returned to find his fields devastated and buildings destroyed. The
plantation economy never recovered from the ravages and changes made by the war.
In the early 1880s, DuBignon built his residence where Sans Souci now stands.
In 1886 he sold the island to the Jekyll Island Club for $125,000 and became one
of the original members. His home was known as the Club Cottage.
Mess Kettle from the “Wanderer”
This mess kettle from the slave yacht, WANDERER, was used for feeding the
slaves landed on Jekyll Island in 1858--the last slaves brought from Africa to
the United States.
The WANDERER, pleasure yacht, slave ship, gunboat, and coastal freighter, was
launched in 1857, built by Joseph Rowland and Thomas Hawkins at East Setauket,
Long Island, for J.D. Johnson, a wealthy Louisiana planter and member of the
exclusive New York Yacht Club. Sold almost immediately to Johnson’s
protégé, W.C. Corrie of Charleston, the WANDERER was used in the illicit slave
trade by Corrie and his associates, Charles A.L. Lamar of Savannah and
Trowbridge of New Orleans.
At the outbreak of war in 1861, the WANDERER was caught in southern waters by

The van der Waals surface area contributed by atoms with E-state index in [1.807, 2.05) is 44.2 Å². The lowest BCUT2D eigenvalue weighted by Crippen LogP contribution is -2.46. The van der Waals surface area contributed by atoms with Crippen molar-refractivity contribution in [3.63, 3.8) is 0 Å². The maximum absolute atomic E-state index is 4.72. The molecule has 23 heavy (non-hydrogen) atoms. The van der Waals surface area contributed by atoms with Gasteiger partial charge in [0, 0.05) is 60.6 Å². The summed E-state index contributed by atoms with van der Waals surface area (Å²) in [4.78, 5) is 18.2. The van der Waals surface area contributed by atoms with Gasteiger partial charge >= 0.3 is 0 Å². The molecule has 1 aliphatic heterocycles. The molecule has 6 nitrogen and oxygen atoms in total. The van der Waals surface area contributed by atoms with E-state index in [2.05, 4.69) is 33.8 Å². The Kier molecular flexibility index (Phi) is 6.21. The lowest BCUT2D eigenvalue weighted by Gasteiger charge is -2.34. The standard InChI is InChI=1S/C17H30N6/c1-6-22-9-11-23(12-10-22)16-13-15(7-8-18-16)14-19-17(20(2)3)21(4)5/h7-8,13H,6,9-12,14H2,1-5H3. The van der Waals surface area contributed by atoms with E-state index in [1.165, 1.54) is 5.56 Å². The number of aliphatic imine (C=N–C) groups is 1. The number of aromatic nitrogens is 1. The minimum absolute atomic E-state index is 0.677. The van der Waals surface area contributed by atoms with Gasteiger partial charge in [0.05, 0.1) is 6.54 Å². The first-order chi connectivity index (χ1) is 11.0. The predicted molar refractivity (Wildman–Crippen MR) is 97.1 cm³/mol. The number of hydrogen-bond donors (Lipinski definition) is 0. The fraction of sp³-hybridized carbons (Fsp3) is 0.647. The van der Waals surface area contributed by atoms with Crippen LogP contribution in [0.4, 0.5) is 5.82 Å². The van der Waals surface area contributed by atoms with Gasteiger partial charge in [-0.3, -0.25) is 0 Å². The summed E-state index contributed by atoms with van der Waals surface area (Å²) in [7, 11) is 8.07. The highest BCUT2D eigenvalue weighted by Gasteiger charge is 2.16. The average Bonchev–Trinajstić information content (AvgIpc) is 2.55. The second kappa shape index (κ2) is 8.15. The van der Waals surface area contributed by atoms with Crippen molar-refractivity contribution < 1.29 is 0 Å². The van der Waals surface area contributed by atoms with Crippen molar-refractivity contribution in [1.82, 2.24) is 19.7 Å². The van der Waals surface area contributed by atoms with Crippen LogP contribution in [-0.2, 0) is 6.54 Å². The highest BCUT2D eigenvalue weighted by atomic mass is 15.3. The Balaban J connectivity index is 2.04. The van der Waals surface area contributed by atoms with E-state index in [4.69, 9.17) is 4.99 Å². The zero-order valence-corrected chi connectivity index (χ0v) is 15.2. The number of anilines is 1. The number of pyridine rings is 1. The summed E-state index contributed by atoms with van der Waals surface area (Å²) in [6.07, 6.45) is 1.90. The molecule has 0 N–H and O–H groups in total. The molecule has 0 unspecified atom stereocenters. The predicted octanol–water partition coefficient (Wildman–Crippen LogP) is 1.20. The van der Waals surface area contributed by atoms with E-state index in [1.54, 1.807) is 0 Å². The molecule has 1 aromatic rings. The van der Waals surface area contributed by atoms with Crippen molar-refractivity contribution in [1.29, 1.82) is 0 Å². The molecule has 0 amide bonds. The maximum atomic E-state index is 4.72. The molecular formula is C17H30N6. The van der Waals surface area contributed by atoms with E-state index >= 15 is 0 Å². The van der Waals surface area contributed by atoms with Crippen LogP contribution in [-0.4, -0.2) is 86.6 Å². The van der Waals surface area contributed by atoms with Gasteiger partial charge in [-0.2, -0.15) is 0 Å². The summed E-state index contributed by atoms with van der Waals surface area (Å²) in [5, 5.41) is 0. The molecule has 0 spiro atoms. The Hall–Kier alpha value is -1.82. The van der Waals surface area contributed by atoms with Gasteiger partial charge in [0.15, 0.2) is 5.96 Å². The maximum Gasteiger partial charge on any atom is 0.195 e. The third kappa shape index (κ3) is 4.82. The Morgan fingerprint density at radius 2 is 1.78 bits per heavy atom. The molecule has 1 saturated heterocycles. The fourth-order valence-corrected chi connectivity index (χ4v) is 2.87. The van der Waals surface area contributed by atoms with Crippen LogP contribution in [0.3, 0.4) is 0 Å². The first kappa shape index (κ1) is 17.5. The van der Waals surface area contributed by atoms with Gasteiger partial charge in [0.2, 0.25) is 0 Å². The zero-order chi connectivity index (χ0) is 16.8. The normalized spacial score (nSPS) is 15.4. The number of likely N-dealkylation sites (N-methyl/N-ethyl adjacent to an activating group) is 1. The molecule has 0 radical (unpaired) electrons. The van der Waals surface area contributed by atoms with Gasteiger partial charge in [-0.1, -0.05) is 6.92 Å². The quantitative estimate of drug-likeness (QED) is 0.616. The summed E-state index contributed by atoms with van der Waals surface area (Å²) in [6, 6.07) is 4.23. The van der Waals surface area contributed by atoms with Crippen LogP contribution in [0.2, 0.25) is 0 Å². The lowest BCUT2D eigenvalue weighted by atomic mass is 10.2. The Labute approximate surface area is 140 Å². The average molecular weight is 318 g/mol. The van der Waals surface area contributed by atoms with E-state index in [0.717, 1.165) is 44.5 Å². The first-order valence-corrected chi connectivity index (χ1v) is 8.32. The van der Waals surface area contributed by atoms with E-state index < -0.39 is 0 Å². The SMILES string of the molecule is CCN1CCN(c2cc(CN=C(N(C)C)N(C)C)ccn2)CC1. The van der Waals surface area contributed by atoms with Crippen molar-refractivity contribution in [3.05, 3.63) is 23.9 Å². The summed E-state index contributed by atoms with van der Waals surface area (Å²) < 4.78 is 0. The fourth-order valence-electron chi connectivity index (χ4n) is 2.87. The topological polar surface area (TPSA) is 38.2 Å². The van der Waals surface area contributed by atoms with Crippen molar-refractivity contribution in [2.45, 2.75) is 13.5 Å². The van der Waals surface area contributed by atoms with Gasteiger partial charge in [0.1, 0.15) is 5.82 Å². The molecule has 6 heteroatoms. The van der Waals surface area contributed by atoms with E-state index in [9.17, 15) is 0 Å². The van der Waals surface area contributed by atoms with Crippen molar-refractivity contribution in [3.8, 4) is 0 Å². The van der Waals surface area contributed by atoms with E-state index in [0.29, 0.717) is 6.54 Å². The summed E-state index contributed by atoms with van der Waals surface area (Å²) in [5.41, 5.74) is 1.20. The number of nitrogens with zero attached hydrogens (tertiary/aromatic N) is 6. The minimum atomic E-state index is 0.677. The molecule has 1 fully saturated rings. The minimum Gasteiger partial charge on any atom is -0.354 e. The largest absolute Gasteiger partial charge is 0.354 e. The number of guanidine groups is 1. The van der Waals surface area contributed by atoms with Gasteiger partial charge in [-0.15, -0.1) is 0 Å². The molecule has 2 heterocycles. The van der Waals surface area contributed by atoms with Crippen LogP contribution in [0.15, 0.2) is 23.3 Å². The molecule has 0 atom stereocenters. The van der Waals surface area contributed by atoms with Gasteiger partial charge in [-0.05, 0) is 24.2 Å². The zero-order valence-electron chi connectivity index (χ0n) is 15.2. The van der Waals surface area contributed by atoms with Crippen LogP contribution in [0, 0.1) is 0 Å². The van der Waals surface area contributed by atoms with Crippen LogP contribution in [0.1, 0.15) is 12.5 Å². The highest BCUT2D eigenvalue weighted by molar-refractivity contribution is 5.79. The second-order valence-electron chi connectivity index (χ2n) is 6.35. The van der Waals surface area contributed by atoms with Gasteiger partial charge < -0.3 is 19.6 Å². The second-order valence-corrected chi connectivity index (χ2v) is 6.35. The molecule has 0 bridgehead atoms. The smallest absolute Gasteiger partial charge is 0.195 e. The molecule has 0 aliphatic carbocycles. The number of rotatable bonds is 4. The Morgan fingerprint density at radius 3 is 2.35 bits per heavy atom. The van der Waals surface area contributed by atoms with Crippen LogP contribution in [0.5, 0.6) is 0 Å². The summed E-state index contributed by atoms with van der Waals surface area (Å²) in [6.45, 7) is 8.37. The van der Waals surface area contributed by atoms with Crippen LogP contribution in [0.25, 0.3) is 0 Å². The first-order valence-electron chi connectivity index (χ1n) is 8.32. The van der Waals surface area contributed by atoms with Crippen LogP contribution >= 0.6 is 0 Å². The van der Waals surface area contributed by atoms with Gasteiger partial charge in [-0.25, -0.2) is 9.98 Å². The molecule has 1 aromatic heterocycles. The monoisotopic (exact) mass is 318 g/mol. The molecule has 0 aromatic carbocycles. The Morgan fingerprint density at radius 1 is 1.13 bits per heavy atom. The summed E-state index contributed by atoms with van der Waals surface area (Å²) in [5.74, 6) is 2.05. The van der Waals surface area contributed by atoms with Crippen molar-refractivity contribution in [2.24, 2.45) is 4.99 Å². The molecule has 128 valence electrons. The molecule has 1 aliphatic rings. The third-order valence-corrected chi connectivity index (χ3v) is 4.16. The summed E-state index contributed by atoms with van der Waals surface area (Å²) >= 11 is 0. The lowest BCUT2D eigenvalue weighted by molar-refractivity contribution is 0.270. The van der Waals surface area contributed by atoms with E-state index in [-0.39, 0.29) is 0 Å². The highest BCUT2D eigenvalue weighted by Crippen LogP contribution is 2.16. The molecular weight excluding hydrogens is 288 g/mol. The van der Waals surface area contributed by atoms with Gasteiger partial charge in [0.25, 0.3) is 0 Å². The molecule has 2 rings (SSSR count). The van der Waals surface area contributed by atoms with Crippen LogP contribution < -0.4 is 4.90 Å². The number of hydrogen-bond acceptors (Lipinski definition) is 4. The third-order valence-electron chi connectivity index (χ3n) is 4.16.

the blockade and seized by Federal forces, whereupon she was pressed into Union
service in the Pensacola area. After the war she was sold at auction and
put into the West Indian fruit trade. The WANDERER was finally driven
ashore and wrecked in 1871 on Cape Maisi, Cuba.
Jekyll Island Club Wharf
Here anchored the most luxurious pleasure craft in the world during the
existence of the Jekyll Island Club, 1886-1942.
No other yacht was comparable to John
Pierpont Morgan’s several “Corsairs”.
“Corsair II”, too large to dock, anchored in the channel. Morgan was
escorted ashore by a flotilla of small craft, after a cannon had sounded off his
arrival in these waters. “Corsair II” was 304 ft. overall, beam 33 ½ ft.,
draft 17 ft., speed 10 knots, tonnage 1,600. About this “Corsair” Morgan,
when asked how much it cost, made his classic remark: “If you have to consider
the cost you have no business with a yacht.”
Other palatial yachts owned by Jekyll Island Club Members were:
Pierre Lorillard’s “Caimen”, James Stillman’s “Wanda”, Astors’ “Nourmahal”,
Vanderbilt’s “Alvah” and “Valiant”, H. Manville’s “Hi Esmaro, Jr.”,
“Liberty”, George F. Baker’s “Viking”, E.T. Stotesbury’s “Castle”,
“Illyria”, Theodore N. Vail’s “Speedwell” and “Northwind”, Commodore Frederick
Bourne’s “Marjorie”, Goulds’ “Hildgards”, “Saono”, and “Ketchum”.
built a private dock in front of his cottage “Chichota.” Andrew Carnegie, whose
family owned Cumberland Island, visited Jekyll on yachts “Skibo” and “Missoe”.
Crane Cottage Solterra
Crane Cottage (20 rooms; 17 baths) was built in 1916 by
Richard Crane of